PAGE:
I love our new post. I realized that I've never been around basic trainees before. It wasn't so obvious at Knox, and there were none in Germany, but since this post is almost exclusively a training post, I've found it seems everyone is a private. And I love it. I drive around with this stupid grin on my face because I'm constantly passing formation, duffel packing, pugil sticks, bayonet training, and other extremely cute things. I love when a pack of trainees is standing in formation outside the Shopette, all clutching their AAFES bags of goodies. I even love the way the gate guards welcome us to the post every day: "Victory starts here."

But I realized yesterday as I was moving stuff out of our hotel that living off post will be a completely different experience for me. This is the first time I won't constantly be surrounded by Army. I realized I won't wake to the sound of PT, and I will have to make a special effort to drive onto post to ogle at basic trainees. For many wives, moving off post comes as a relief, but it saddens me. I love on post.

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Over the weekend, we caught Markos Zuniga on Tim Russert. Overall I thought he did a good job of presenting his side without making me want to smash the TV, but there was one thing he said that really didn't sit right with me. Russert asked Kos about his military service, and he had this to say (clip here):

I think one of the tragedies of the war right now is that so many people like me, people who came from lower socioeconomic status, from the barrios or the ghettos or the trailer parks or low income areas use the military, which is a very colorblind society, very meritocratic, use the military as a way to build their self esteem, to grow as a human being, and to learn very valuable life skills, and come out of it with money for college. And this is what I did, and it was very effective in helping me get to where I am today. I would not be the person I am today without my military service -- I'm extremely proud of it -- and it just pains me to see how many lower income people now do not view the military as an option because, clearly, join the military, get shipped to Iraq: it's not a very attractive proposition.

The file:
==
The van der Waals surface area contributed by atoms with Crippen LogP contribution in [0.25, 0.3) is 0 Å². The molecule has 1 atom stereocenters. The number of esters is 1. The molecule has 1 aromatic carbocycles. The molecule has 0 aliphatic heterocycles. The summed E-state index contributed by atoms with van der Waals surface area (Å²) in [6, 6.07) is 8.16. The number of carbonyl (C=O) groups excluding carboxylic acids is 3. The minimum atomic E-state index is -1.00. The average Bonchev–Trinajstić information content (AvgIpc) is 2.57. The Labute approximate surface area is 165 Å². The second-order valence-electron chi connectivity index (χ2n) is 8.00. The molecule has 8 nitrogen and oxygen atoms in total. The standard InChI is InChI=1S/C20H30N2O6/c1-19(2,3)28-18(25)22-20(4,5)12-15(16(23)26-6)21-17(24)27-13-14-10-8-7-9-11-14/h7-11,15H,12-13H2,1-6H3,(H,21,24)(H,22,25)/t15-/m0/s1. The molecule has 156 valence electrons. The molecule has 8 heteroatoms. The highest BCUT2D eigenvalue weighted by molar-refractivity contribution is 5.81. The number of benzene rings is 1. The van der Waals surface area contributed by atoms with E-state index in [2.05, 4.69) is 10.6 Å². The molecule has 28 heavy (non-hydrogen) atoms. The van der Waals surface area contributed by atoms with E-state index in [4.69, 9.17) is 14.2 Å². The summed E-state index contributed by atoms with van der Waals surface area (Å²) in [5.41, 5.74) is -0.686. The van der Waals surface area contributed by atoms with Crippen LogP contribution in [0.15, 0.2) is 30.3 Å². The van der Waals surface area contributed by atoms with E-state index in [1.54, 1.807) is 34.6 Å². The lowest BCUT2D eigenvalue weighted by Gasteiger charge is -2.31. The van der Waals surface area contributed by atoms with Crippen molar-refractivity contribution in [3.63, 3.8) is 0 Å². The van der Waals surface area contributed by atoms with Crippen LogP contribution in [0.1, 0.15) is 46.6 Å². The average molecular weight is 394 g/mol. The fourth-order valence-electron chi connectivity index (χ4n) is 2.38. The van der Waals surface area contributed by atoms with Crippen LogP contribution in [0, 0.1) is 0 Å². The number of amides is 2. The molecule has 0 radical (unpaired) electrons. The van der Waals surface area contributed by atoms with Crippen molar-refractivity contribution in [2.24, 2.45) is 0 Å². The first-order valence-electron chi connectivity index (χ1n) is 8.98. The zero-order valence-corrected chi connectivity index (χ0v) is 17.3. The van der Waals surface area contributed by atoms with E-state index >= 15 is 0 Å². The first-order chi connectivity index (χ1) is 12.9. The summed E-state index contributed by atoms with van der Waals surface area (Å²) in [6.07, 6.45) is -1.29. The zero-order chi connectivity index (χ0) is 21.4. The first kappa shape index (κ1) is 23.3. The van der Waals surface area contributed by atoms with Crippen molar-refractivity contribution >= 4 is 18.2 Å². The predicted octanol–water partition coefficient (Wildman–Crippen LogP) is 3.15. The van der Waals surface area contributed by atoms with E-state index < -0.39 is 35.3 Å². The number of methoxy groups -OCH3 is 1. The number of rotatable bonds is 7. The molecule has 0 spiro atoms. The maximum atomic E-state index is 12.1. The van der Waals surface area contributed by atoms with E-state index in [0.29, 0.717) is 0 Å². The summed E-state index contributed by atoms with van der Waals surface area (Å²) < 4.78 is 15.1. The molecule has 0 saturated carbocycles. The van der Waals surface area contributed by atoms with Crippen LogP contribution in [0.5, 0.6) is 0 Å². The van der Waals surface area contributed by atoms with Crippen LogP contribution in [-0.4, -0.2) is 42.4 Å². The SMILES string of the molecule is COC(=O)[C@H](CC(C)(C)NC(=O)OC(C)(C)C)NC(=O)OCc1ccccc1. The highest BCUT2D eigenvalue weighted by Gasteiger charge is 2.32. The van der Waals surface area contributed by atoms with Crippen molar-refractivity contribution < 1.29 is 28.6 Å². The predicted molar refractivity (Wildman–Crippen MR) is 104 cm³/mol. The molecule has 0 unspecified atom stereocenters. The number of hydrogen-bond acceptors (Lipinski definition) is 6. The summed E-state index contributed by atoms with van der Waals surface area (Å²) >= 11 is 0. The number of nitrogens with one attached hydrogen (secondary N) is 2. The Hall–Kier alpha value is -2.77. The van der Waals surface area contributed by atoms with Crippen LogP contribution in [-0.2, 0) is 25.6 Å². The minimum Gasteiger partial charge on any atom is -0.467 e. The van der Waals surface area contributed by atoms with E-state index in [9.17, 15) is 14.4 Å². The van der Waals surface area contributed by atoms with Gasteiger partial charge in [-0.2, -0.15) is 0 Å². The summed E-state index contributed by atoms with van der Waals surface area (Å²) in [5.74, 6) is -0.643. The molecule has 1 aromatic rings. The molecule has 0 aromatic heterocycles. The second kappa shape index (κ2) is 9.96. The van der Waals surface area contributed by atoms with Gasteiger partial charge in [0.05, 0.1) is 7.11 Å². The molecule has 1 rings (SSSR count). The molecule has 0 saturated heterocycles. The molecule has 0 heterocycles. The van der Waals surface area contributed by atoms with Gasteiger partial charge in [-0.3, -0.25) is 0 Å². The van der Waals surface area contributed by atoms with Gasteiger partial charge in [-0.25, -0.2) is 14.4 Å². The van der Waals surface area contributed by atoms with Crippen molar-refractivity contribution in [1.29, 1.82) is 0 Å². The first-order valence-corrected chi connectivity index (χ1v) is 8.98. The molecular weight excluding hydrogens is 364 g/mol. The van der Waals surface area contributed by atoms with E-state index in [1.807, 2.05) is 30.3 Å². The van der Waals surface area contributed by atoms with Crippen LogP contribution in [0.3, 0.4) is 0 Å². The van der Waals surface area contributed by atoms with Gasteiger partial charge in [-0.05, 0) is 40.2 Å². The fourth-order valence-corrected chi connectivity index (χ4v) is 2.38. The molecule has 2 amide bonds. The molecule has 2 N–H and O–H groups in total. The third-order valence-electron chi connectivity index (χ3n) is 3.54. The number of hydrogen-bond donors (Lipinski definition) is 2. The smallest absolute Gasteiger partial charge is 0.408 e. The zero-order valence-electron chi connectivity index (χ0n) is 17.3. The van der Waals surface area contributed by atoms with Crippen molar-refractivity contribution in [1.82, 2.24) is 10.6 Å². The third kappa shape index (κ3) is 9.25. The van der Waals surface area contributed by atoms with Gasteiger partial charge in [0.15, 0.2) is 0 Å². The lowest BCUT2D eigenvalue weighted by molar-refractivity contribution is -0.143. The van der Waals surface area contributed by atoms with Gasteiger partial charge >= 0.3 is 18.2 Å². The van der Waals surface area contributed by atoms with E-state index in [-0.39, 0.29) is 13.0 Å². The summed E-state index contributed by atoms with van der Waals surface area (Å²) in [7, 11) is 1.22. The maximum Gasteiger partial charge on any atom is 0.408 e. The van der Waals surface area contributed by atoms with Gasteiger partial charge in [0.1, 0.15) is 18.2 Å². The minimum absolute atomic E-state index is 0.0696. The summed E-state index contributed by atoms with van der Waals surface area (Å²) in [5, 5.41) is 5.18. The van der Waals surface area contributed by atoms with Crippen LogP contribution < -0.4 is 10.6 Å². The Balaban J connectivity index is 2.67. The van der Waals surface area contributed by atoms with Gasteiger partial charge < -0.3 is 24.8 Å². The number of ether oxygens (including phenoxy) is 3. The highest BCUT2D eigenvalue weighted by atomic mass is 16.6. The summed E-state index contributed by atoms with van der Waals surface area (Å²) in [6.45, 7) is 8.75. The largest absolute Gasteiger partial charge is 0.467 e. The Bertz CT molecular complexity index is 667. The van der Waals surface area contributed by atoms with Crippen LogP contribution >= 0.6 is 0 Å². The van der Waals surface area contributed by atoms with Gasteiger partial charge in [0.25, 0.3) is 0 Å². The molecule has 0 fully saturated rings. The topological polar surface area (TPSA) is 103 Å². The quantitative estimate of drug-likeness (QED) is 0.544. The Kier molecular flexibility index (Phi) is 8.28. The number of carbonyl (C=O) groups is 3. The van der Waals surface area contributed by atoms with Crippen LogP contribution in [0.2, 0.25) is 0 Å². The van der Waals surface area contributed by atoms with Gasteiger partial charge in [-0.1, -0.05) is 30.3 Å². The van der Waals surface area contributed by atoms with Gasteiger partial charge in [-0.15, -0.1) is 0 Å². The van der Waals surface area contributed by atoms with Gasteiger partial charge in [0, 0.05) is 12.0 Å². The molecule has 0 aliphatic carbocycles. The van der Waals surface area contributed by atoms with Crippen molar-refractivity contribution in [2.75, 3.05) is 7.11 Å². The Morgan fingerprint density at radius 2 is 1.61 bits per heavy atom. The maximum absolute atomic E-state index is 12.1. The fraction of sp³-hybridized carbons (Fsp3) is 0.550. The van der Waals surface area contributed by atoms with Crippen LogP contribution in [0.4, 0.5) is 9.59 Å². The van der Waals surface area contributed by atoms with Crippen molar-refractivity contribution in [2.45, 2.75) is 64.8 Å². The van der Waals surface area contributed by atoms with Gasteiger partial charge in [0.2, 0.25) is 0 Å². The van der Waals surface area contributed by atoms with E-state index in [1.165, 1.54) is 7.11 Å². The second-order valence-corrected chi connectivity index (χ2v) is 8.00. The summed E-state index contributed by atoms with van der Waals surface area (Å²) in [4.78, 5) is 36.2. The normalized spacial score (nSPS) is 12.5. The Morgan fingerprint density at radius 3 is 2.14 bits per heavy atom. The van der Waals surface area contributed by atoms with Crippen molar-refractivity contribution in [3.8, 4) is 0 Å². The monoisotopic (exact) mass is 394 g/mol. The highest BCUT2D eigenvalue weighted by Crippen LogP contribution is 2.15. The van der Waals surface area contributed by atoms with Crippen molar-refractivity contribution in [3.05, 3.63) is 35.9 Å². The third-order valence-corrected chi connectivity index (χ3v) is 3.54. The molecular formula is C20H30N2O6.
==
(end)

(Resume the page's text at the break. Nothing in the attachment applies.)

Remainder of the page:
Our nation has a military in order to defend the US and fight her wars. That's the whole point of a military. I hate when people act like the military should be a place where they can get free college or some extra cash for one weekend a month and not have to do any of the hard work. The military is not a summer camp where you get to know yourself and then get free college. Kos should've known that back when he joined right before the first Gulf War. The military is serious business, and anyone who joins thinking he can reap all the benefits without any of the risks is a jerk. The US doesn't front millions of dollars so some kid from the barrio can find himself. He has to fight when called to, so if he doesn't want to fight, he needs to find someone else to finance his maturation process. Period. It irks me that Kos acts like the US is oppressing low income kids because they can't have their college and eat it too. If you're not prepared to fight, the military is not for you ever, even in peacetime.

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I've been thinking a lot about Bunker lately. It's been a year since he passed away, and I still miss him very much. I think about him often when something exciting happens in the news, so he was one of my first thoughts yesterday. He would've been so excited about Zarqawi's death. I just wish I had baking utensils or flour and eggs, for I surely would relish a "Suck it, Zarqawi" cake right about now. Maybe I can make a belated one...